Russian corporations believe they can replace software from Western vendors such as SAP with solutions they have developed themselves. Meanwhile, thousands of IT specialists are leaving the country.
After several major software vendors including Microsoft, Oracle, and SAP announced they were shutting down their operations in Russia, Russian companies are apparently now looking to switch to homegrown solutions.
For example, Mikhail Oseyevsky, president of the state-controlled Russian telecommunications company Rostelecom, believes that domestic IT companies could replace SAP’s products with adequate government support.
“We are clear that with government support, cross-cutting projects in IT will also be launched and we will be able to overcome global challenges, for example, substituting SAP,” Oseyevsky said, according to the the German newspaper “Rhein-Neckar-Zeitung” (RNZ), which cited a meeting with various international media.
Rostelecom is one of the largest telecommunications companies in Russia with more than 140,000 employees.
The group, whose chief executive maintains close ties with Russian strongman Vladimir Putin, announced a cooperation with SAP in 2017 and has since been working with human capital management (HCM) solutions from SuccessFactors, the cloud provider acquired by SAP.
At that time, Nikita Cherkasenko, responsible for human resources development at Rostelecom, was still singing the praises of the SAP solution: “We want to help build a new digital Russia and know that a company as large as ours cannot be flexible and agile enough without the best HCM solutions on the market.” With the help of SAP SuccessFactors solutions, he said, they are now able to recruit the top talent with the digital skills Rostelecom needs.
IT specialists leave Russia
However, recruiting IT talent may soon be a thing of the past for the Russian telco group. Thousands of specialists are currently leaving Russia. In March alone, 50,000 IT specialists are said to have turned their backs on the country, reported Sergey Plugotarenko, director of the Russian Association of Electronic Communications (RAEC).
About 150 IT companies are members of the industry association, including Russian IT providers such as the security specialist Kaspersky, but also Russian representatives of foreign companies such as Microsoft, Apple and Samsung.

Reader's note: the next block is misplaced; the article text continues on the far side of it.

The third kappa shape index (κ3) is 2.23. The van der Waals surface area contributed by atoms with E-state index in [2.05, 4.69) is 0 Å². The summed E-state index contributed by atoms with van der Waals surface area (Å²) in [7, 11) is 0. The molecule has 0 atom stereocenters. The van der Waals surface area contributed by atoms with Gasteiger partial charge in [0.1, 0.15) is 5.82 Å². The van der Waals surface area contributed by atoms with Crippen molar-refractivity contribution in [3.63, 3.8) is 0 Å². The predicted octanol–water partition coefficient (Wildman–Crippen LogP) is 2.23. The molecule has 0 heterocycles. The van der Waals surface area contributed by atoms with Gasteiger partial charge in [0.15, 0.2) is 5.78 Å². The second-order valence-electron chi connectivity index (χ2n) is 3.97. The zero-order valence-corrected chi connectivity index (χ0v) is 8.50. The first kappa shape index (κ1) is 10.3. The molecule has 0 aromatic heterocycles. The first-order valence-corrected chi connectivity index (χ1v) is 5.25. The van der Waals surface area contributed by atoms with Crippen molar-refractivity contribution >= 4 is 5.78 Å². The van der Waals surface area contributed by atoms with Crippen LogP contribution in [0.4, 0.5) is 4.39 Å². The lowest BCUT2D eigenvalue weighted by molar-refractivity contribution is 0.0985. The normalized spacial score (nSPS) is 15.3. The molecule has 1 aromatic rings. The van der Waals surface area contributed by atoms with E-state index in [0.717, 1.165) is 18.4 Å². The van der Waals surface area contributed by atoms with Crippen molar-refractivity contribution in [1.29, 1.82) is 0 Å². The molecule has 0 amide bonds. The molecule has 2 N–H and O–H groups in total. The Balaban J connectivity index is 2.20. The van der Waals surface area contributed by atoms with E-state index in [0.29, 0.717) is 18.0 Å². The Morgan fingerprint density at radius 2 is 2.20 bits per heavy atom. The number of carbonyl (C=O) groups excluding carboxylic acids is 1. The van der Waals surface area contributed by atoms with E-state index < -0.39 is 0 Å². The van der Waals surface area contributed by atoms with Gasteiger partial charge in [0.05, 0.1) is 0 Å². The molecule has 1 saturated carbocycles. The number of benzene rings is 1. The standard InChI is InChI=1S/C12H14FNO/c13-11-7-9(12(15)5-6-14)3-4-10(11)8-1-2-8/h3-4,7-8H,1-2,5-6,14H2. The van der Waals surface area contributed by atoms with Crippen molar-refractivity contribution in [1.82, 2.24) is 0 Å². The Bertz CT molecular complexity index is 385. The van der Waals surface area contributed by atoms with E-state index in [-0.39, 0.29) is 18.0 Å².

Plugotarenko expects the IT exodus to continue in April. The sanctions imposed by the West and the withdrawal of large Western IT groups from Russia are responsible for this, he said. This is likely to make it difficult to line up the developer resources needed to build complex business systems.
RAEC officials did not say a word about Russia’s war of aggression on Ukraine. The Russian power apparatus threatens all those who speak of invasion and war with draconian punishments.
SAP CEO Christian Klein condemned Russia’s attack on Ukraine: “Like the rest of the world, we are watching the war in Ukraine with horror and condemn the invasion in the strongest possible terms. An act as inhumane and unjustified as this is an attack on democracy and humanity. Its consequences affect us all.”
In early March, he announced that he would shut down business in Russia. In a blog post, he wrote: “We are stopping business in Russia and Belarus aligned with sanctions and, in addition, pausing all sales of SAP services and products in Russia and Belarus.” Existing customers not covered by the sanctions, however, would continue to be served under contractual agreements, the German software company said.
Volodymyr Zelensky: There must be no half decisions
Ukrainian President Volodymyr Zelensky recently sharply criticised this support and called on SAP to completely stop supporting its software in Russia. “Now can be no ‘half’ decisions or ‘halftones’!” wrote Zelensky on Twitter.
“There is only black and white, good or evil! You are either for peace or support the bloody Russian aggressor to kill Ukrainian children and women. Microsoft, Oracle, SAP, stop supporting your products in Russia, stop the war!”
In an interview with RNZ, SAP CEO Klein had shown understanding for Zelensky, but at the same time defended his strategy.
For example, he said, hospitals, supermarkets and companies that are important for vaccine production and distribution are operated with SAP’s software. “If we shut all that down, it won’t stop the war,” the CEO said. “SAP doesn’t want to presume to know better than politicians and experts.” That’s why the company has taken this path, he said.
Editor’s Note: This story originally appeared on CIO Germany.